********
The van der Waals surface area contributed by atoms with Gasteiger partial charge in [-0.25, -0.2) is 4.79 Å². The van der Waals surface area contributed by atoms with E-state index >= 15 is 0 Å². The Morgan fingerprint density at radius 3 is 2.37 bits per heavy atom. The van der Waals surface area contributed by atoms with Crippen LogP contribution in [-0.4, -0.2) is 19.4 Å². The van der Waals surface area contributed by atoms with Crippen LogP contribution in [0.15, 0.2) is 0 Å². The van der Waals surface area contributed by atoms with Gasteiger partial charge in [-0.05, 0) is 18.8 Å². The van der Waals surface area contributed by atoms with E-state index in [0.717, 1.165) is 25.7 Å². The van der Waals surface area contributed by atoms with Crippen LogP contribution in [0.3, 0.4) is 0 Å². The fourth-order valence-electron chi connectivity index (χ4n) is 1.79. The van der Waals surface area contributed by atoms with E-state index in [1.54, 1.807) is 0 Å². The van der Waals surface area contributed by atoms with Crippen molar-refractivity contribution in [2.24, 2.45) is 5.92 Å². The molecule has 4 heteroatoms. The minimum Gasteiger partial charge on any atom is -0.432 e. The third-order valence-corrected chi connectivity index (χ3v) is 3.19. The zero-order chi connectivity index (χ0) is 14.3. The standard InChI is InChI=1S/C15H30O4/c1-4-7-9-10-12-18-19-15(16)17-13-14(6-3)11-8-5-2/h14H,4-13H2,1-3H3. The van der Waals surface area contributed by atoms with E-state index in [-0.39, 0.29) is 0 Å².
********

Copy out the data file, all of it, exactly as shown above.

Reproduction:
The van der Waals surface area contributed by atoms with Gasteiger partial charge in [-0.25, -0.2) is 4.79 Å². The van der Waals surface area contributed by atoms with E-state index >= 15 is 0 Å². The Morgan fingerprint density at radius 3 is 2.37 bits per heavy atom. The van der Waals surface area contributed by atoms with Crippen LogP contribution in [-0.4, -0.2) is 19.4 Å². The van der Waals surface area contributed by atoms with Crippen LogP contribution in [0.15, 0.2) is 0 Å². The van der Waals surface area contributed by atoms with Gasteiger partial charge in [-0.05, 0) is 18.8 Å². The van der Waals surface area contributed by atoms with E-state index in [0.717, 1.165) is 25.7 Å². The van der Waals surface area contributed by atoms with Crippen LogP contribution in [0.3, 0.4) is 0 Å². The fourth-order valence-electron chi connectivity index (χ4n) is 1.79. The van der Waals surface area contributed by atoms with E-state index in [1.54, 1.807) is 0 Å². The van der Waals surface area contributed by atoms with Crippen molar-refractivity contribution in [2.24, 2.45) is 5.92 Å². The molecule has 4 heteroatoms. The minimum Gasteiger partial charge on any atom is -0.432 e. The third-order valence-corrected chi connectivity index (χ3v) is 3.19. The zero-order chi connectivity index (χ0) is 14.3. The standard InChI is InChI=1S/C15H30O4/c1-4-7-9-10-12-18-19-15(16)17-13-14(6-3)11-8-5-2/h14H,4-13H2,1-3H3. The van der Waals surface area contributed by atoms with E-state index in [-0.39, 0.29) is 0 Å².